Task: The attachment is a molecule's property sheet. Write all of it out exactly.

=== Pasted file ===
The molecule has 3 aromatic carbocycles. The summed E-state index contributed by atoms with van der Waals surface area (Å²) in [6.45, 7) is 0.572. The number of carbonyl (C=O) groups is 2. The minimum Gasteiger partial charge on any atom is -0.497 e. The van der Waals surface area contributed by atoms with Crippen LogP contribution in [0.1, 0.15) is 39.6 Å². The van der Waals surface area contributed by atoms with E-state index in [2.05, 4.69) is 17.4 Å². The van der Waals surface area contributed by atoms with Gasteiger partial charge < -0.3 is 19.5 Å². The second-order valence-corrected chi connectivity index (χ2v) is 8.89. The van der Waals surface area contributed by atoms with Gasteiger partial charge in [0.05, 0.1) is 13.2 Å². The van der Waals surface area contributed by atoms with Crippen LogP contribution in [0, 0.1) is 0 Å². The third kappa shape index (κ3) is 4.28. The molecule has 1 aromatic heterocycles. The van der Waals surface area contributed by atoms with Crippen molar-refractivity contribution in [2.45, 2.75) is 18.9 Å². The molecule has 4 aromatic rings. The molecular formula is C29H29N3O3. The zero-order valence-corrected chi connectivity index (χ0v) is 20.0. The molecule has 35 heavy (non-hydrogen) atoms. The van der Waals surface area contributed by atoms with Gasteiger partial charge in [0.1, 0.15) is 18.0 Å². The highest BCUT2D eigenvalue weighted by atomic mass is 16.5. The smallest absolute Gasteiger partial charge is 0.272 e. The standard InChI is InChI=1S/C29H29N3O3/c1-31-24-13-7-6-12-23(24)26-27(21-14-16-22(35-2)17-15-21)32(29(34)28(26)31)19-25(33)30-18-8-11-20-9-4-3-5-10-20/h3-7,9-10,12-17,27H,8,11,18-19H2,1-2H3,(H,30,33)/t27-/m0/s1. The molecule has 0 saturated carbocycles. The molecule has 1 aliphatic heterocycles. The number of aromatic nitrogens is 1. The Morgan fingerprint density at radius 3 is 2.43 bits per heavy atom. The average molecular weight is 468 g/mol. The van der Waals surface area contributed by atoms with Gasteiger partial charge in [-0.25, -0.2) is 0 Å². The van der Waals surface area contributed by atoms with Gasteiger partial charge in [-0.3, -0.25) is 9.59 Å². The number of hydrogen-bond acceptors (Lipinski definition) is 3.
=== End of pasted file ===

The molecule has 3 aromatic carbocycles. The summed E-state index contributed by atoms with van der Waals surface area (Å²) in [6.45, 7) is 0.572. The number of carbonyl (C=O) groups is 2. The minimum Gasteiger partial charge on any atom is -0.497 e. The van der Waals surface area contributed by atoms with Crippen LogP contribution in [0.1, 0.15) is 39.6 Å². The van der Waals surface area contributed by atoms with E-state index in [2.05, 4.69) is 17.4 Å². The van der Waals surface area contributed by atoms with Gasteiger partial charge < -0.3 is 19.5 Å². The second-order valence-corrected chi connectivity index (χ2v) is 8.89. The van der Waals surface area contributed by atoms with Gasteiger partial charge in [0.05, 0.1) is 13.2 Å². The van der Waals surface area contributed by atoms with Crippen LogP contribution in [0, 0.1) is 0 Å². The third kappa shape index (κ3) is 4.28. The molecule has 1 aromatic heterocycles. The van der Waals surface area contributed by atoms with Crippen molar-refractivity contribution in [2.45, 2.75) is 18.9 Å². The molecule has 4 aromatic rings. The molecular formula is C29H29N3O3. The zero-order valence-corrected chi connectivity index (χ0v) is 20.0. The molecule has 35 heavy (non-hydrogen) atoms. The van der Waals surface area contributed by atoms with Gasteiger partial charge in [0.1, 0.15) is 18.0 Å². The highest BCUT2D eigenvalue weighted by atomic mass is 16.5. The smallest absolute Gasteiger partial charge is 0.272 e. The standard InChI is InChI=1S/C29H29N3O3/c1-31-24-13-7-6-12-23(24)26-27(21-14-16-22(35-2)17-15-21)32(29(34)28(26)31)19-25(33)30-18-8-11-20-9-4-3-5-10-20/h3-7,9-10,12-17,27H,8,11,18-19H2,1-2H3,(H,30,33)/t27-/m0/s1. The molecule has 0 saturated carbocycles. The molecule has 1 aliphatic heterocycles. The number of aromatic nitrogens is 1. The Morgan fingerprint density at radius 3 is 2.43 bits per heavy atom. The average molecular weight is 468 g/mol. The van der Waals surface area contributed by atoms with Gasteiger partial charge in [-0.25, -0.2) is 0 Å². The van der Waals surface area contributed by atoms with Gasteiger partial charge in [-0.3, -0.25) is 9.59 Å². The number of hydrogen-bond acceptors (Lipinski definition) is 3.